But in the 2 weeks after it was accepted into the Islamic State's fold, Boko Haram, or Wilayat al Sudan al Gharbi (Islamic State Province in the Land of the Blacks) or the Islamic State West Africa Province (ISWAP) as it started to style itself, lost control of most of the towns and other areas that it was holding, with Gwoza, the headquarters of Abubakar Shekau's aspiring Islamic state, being retaken by Nigerian troops on the very eve of the country's national elections.
Acting under the authority of and in accordance with section 1(b) of Executive Order 13224 of September 23, 2001, as amended by Executive Order 13268 of July 2, 2002, and Executive Order 13284 of January 23, 2003, on September 13, 2017 Rex Tillerson, US Secretary of State, determined that the entity known as ISIS-West Africa (ISIS-WA), also known as ISIS West Africa, also known as ISIS West Africa Province, also known as Islamic State of Iraq and Syria West Africa Province, also known as Islamic State of Iraq and the Levant-West Africa (ISIL-WA), also known as Islamic State West Africa Province (ISWAP) committed, or poses a significant risk of committing, acts of terrorism that threaten the security of U.S. nationals or the national security, foreign policy, or economy of the United States.
Consistent with the determination in section 10 of Executive Order 13224 that prior notice to persons determined to be subject to the Order who might have a constitutional presence in the United States would render ineffectual the blocking and other measures authorized in the Order because of the ability to transfer funds instantaneously, I determine that no prior notice needs to be provided to any person subject to this determination who might have a constitutional presence in the United States, because to do so would render ineffectual the measures authorized in the Order.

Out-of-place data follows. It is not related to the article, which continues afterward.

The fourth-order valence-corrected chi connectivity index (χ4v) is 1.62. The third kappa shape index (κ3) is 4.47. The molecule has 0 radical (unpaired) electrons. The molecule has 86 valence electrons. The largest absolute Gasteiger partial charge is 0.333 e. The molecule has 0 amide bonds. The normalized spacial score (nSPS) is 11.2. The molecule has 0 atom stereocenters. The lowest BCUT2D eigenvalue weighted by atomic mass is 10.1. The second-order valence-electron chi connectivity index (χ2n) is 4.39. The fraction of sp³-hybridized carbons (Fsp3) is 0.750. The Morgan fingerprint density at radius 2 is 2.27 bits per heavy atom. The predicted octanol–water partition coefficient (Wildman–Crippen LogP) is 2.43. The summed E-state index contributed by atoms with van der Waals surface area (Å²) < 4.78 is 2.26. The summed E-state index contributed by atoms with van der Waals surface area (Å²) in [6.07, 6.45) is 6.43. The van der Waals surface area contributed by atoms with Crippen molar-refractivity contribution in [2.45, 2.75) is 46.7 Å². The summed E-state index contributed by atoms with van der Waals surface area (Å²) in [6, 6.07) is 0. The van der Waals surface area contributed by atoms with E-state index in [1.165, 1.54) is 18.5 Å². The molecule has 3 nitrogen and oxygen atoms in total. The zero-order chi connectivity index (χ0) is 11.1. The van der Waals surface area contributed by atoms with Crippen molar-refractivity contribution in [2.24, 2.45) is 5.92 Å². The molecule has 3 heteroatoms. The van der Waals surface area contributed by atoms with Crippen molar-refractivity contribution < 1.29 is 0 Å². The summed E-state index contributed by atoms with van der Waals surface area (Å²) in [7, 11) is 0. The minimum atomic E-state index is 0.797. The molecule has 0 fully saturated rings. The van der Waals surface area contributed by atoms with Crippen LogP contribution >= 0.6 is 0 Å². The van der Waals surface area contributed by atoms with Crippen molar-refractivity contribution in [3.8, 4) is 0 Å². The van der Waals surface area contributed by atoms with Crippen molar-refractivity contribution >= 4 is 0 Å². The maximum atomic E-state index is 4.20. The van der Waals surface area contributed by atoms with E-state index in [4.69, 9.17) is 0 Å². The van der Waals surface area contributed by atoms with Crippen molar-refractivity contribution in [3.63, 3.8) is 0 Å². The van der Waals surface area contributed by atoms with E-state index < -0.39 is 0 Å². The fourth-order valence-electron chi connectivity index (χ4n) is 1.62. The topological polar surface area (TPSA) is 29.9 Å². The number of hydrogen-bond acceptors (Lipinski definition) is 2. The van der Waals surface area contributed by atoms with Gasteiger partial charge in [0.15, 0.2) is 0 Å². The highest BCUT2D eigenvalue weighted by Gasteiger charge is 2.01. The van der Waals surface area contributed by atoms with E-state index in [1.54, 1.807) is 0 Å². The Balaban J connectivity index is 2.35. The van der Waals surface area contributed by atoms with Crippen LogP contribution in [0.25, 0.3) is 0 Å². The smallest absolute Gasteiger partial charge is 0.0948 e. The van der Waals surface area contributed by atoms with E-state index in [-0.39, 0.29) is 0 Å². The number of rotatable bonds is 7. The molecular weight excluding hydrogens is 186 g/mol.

ISIS-WA has been responsible for numerous attacks in Nigeria and the Lake Chad region since 2016. In January 2017, ISIS-WA conducted a midnight attack against Nigerian troops in the village of Kamuya resulting in the death of three Nigerian soldiers. In February 2018, ISIS-WA abducted a Christian student in Nigeria and in March kidnapped three aid workers during an attack that killed dozens of other people. ISIS-WA killed one of the three aid workers in September and another in October. In November, ISIS-WA claimed responsibility for five attacks in Chad and Nigeria that resulted in 118 deaths. Throughout 2018, ISIS-WA was involved in numerous attacks on Nigerian army bases.